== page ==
I am a Millennial and I am fascinated with the idea of minimalism. And no I'm not talking about the art form or furniture style -- I'm talking about a lifestyle.
Through literature and real-life examples, I actively expose myself to minimalist ideas/principles for a few reasons. Besides it being a freeing experience both physically and mentally, practicing minimalism is a catalyst for growth. It's a journey to discovering a hidden treasure. But this journey is not long and arduous -- it gets easier along the way; instead of gems, this treasure contains the most powerful gem of all: a freeing state of mind.
When I think about minimalism, I think about living life in its purest form. To think that the key is as simple as simplifying life is a refreshing revelation, to say the least.
Sometimes it's just throwing stuff away, donating or not buying that hot new item, but the more I discover, the more I realize that minimalism is all-encompassing -- it's so much more powerful when applied to all facets of life. The moment I apply it to decisions about my relationships, work, passions and future; almost immediately, I get mental clarity.
What did my math teacher always say when I stared blankly at a scary, complex math equation? "Break it down." When I looked at the problem as a whole, it was intimidating, paralyzing even. But as I broke apart the pieces of this long, scary-looking equation, I realized it's just made up of many very basic mathematical rules.
And it's like that with everything. If you want to understand your finances, break down your expenses. If you want to be healthier, evaluate your diet.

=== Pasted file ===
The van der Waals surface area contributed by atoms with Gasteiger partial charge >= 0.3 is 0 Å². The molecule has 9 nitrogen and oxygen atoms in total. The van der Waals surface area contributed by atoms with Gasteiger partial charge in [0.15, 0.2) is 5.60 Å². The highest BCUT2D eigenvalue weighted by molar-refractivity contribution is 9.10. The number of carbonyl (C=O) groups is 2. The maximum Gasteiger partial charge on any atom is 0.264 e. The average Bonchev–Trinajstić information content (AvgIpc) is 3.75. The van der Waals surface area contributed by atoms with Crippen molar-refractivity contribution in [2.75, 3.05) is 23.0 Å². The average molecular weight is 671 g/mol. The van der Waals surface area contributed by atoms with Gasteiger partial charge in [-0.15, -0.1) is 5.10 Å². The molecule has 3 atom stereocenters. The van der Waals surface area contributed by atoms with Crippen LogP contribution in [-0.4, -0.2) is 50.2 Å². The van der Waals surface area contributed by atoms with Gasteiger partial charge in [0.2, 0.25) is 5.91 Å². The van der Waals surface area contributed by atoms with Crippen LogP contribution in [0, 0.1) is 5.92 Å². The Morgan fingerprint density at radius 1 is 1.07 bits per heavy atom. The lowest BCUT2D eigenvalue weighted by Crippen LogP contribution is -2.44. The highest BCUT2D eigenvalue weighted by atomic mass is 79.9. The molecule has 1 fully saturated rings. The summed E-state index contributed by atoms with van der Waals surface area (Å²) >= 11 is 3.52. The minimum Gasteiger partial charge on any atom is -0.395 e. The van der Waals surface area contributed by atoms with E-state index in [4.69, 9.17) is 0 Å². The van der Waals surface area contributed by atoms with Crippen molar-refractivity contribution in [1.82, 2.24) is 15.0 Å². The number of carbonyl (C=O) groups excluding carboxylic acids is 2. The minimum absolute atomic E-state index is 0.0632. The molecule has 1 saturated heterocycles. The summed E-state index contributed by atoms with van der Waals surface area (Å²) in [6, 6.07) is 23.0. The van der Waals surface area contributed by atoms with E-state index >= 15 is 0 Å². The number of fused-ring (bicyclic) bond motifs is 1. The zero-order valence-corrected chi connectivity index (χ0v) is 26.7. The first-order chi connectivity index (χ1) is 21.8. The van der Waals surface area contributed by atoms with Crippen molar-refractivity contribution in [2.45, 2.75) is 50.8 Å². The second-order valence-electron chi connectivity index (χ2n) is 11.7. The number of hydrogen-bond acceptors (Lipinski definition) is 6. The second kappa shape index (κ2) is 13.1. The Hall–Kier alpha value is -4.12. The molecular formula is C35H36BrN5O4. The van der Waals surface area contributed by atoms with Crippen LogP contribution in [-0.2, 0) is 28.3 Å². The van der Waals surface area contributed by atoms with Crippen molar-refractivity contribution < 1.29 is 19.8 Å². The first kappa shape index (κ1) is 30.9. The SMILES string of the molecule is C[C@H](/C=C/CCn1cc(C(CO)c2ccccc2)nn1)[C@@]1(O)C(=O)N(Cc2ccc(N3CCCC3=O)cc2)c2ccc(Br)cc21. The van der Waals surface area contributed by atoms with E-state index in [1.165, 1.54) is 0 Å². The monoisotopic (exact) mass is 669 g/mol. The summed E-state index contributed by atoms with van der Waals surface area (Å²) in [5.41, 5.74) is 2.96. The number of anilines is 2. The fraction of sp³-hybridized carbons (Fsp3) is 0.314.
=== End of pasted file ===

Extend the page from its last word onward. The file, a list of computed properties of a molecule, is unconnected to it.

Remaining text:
When in doubt, simplify, simplify, simplify. You'll discover so much in the process.
"Simple is always better." This statement resonates with me, and I do my best to actively practice it. I seek simple. I say seek because we live in a complex world. And so, to experience simple, I clear and create space for it.
There's nothing like walking home instead of taking the bus on a sunny day. The city is breathtaking, the people are free energy, and Vitamin D is fuel for the body and soul.
A perfect Friday involves talking, thinking, asking and listening to close friends. A perfect Saturday morning is waking up to natural sunlight and enjoying every sip of my green tea while writing till my thoughts run dry.
These are simple, effective and most importantly, mine; my pure moments of happiness and clarity.
Contrary to popular belief, basic is not boring. Basic is fruitful. Less is more.
For many established individuals, those that garnered immeasurable "success," minimalism is a Zen destination, a realization later in life and sometimes too little too late.
For them, monetary success, and all its stickiness, precedes this realization that money, power, fame, and even respect are not everything. Minimalism embodies this very idea.
And Millennials get it.
You know, we get a bad rap sometimes; we're often called lazy, entitled or cocky. But this generation is redefining success. We're not easy. You can't buy us with money and fancy titles. We're just not that impressed.
We want depth. We want meaning. I am proud to be a part of a generation that is enamored with culture, consumed by curiosity, and hungry for change.
And change requires evaluation. Evaluation requires what? You got it. You need to break it down before you can build it back up, and in this process, you may discover that some things, many things, can remain broken down. Not everything has to be complex to be cool or right.
It's the little things that matter. And it's the little things you'll remember. Minimalism is a way of life -- a life of meaning, a life of purpose.